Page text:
Despite their similarities, there’s no escaping the fact that the Aston is the bigger machine, its higher bonnet and roofline contributing to a comparatively agricultural look. Both share a striking resemblance in profile, with a similar rear window treatment flowing into groundbreaking hatchback tails, but it’s the delicate AC that appears the better resolved thanks to its finer, slightly upturned wings and the perfect proportions of its smaller side windows.

At a glance, the Aston and AC are like a Hollywood actress alongside her stunt double, but their true characters come to the fore once the cameras are rolling. Show the DB MkIII a twisting country lane and it defaults to pootleto- the-pub mode, muscle memory from a lifetime of easy living settling the speedo at a comfortable 45mph. It bumbles along on a swell of torque, cruising gently with just the merest tickle of the accelerator. Even at these speeds there’s a characteristic steering dead spot in which the wheels seem to chart their own course; it demands constant input, and you saw softly at the wheel like an actor in a back-projection car chase. When the 2.9-litre ‘six’ requires you to swap cogs, the action is effortless and the delicate lever contrasts with the scale of the car.

Ask more of the DB and it responds willingly, the sonorous Lagonda-derived engine urging the big coupé onward. Straight-line speed is respectable, with 60mph coming up in a little more than 9 secs from standstill and terminal velocity reached at a whisker under 120mph, but as the pace increases the characterful foibles that enchanted at lower speeds become challenges. The steering feels slightly wayward, which, combined with the Aston’s 1270kg weight (some 250kg greater than the AC), makes cornering quickly something of an act of faith. The DB can be hustled, but doing so focuses the mind more than you might expect – particularly on narrow lanes with unpredictable camber.

Unlike the Aston’s antiquated – albeit coil-sprung – live rear axle, the Aceca boasts all-independent suspension with its transverse leaf springs in effect creating a double-wishbone set-up all round. Show the AC the same stretch of asphalt and it will strain at the leash, each press of the accelerator met with a roar from its triple SU carbs and a glorious straight-six howl that sets the hairs on your neck on end. It’s quicker and more free-revving than the DB, while the four-speed Jaguar-derived Moss ’box is a delight (Ford’s would have been unable to cope with the extra power Ken Rudd teased from the Zephyr motor). Where the Aston’s change is genteel the AC’s is muscular, with a positive action that ‘thacks’ with the satisfaction of snapping closed a Zippo. Paired with a heavy clutch, full-blooded launches are irresistible – so too is reining in your right foot as the needle climbs the dial to the soundtrack of that magnificent engine.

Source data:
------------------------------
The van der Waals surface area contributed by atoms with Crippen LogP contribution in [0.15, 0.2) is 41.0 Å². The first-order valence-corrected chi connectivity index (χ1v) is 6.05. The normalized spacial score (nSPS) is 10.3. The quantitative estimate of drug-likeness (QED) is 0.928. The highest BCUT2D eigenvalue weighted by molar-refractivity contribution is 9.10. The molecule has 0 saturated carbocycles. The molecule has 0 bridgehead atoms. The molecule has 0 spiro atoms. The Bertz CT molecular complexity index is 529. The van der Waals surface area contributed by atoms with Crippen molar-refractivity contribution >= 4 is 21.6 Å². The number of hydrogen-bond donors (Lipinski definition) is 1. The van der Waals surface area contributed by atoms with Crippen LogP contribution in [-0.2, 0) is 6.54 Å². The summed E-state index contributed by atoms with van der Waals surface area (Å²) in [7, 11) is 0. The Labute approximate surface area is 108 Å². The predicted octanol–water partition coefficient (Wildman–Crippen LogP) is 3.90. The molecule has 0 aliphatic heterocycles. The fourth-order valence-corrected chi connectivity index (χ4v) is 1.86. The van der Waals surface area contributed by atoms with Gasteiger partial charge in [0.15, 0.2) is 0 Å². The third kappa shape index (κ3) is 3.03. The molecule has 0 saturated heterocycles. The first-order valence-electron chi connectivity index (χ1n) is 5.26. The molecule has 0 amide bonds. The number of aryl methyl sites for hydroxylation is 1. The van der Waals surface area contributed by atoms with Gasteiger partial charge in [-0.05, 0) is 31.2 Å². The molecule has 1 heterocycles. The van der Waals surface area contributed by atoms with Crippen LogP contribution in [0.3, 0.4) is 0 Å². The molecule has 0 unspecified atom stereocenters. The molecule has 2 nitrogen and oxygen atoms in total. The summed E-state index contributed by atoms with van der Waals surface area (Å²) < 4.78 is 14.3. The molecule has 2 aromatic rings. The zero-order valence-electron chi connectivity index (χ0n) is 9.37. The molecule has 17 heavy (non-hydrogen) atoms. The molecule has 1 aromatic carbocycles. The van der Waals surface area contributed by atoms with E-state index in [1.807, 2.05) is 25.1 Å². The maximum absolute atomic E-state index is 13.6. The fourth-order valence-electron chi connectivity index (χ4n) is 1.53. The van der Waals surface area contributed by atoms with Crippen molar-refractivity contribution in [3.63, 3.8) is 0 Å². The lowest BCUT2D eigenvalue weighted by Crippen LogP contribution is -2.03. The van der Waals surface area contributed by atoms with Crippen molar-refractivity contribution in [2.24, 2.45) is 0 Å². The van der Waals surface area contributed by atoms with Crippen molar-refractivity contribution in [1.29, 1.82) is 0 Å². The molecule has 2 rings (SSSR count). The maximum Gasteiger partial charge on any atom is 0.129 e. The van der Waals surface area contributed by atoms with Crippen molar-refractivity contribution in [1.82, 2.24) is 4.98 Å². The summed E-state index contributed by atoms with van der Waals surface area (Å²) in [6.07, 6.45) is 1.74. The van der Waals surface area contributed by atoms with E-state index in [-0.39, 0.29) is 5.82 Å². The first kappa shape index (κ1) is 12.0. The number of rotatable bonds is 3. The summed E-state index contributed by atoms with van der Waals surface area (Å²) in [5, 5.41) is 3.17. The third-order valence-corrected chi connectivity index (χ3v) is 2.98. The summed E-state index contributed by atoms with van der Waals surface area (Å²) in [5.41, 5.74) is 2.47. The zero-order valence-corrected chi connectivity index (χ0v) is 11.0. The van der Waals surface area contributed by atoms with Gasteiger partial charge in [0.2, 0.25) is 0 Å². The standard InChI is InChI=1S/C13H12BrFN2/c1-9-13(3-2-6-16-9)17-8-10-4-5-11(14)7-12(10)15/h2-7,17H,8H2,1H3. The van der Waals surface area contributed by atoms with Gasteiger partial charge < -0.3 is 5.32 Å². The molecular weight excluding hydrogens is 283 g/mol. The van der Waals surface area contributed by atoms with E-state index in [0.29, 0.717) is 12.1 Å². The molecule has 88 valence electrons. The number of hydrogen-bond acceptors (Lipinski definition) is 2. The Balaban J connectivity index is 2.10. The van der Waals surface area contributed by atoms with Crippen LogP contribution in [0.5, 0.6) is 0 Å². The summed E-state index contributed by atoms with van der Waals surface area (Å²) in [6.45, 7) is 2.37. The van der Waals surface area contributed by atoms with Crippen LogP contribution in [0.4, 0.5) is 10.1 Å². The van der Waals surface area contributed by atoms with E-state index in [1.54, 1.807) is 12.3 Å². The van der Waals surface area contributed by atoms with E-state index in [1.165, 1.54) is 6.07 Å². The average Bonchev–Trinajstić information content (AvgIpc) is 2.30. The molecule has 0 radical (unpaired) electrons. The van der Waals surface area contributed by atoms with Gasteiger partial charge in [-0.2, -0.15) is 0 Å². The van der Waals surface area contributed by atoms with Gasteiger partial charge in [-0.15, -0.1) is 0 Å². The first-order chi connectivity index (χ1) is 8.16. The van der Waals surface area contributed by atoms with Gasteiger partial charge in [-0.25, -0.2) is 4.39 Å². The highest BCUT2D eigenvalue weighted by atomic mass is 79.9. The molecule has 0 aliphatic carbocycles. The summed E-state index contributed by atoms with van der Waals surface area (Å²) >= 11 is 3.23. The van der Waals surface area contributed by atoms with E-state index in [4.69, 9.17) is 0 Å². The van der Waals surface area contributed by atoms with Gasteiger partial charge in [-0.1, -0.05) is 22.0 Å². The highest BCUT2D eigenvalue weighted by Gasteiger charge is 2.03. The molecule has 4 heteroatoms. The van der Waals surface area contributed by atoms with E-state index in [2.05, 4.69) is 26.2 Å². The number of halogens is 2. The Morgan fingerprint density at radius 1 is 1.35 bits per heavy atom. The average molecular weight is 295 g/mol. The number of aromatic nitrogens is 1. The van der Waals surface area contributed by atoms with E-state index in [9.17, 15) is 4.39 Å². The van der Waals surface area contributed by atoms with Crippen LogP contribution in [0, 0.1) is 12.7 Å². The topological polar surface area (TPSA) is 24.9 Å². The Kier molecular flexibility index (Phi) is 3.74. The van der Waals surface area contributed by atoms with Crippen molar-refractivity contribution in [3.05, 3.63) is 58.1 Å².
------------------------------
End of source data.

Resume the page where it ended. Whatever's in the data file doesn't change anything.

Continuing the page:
The Aceca’s bite matches its bark, proving hugely accomplished at tackling winding roads. It might not be as agile or fleet of foot as an Ace, but the difference is negligible compared to the gulf that separates it from the DB. The Aceca is lighter, stiffer and more direct, and every inch the driver’s car – particularly in Ruddspeed trim. Typical of all Acecas, the suspension is firm, and while the ride can suffer over broken surfaces it comes into its own when pressing on. The longer you spend in the AC, the greater the gusto with which you hurl it into corners, each time proving equal to the task. It has stacks of grip and all the poise of a racer, its direct and accurate steering inspiring confidence to press harder. As we pull into the car park, hot engines ticking as they cool, it’s difficult to imagine not reaching for the AC’s keys given the choice, such is the thrill and theatre of driving it quickly.

For a public whose recent memory was still swimming with wartime rationing and biting austerity, James Bond provided a welcome flight of fancy – a ticket to a world of luxury and excess that they could only imagine; the swashbuckling spy known for a love of shaken Martinis and sharp suits was destined to take the wheel of the glamorous Aston Martin. Away from the world of secret agents, high rollers and international intrigue, however, Fleming found himself drawn to this understated and supremely capable Aceca – and it’s easy to understand why.


Both cars feature sidehinged hatchbacks – the AC’s larger rear window and Aston’s higher roof the main distinguishers, plus the DB’s ‘cathedral’ lights. Similarities continued to the interior. Below: this Aceca’s Stage 2 ‘six’. has 167bhp. Above: AC offers the more engaging drive. DB2/4 featured an all-new dash. Below: WO Bentley-designed ‘six’ was heavily revised by Tadek Marek. Above: familiar profile.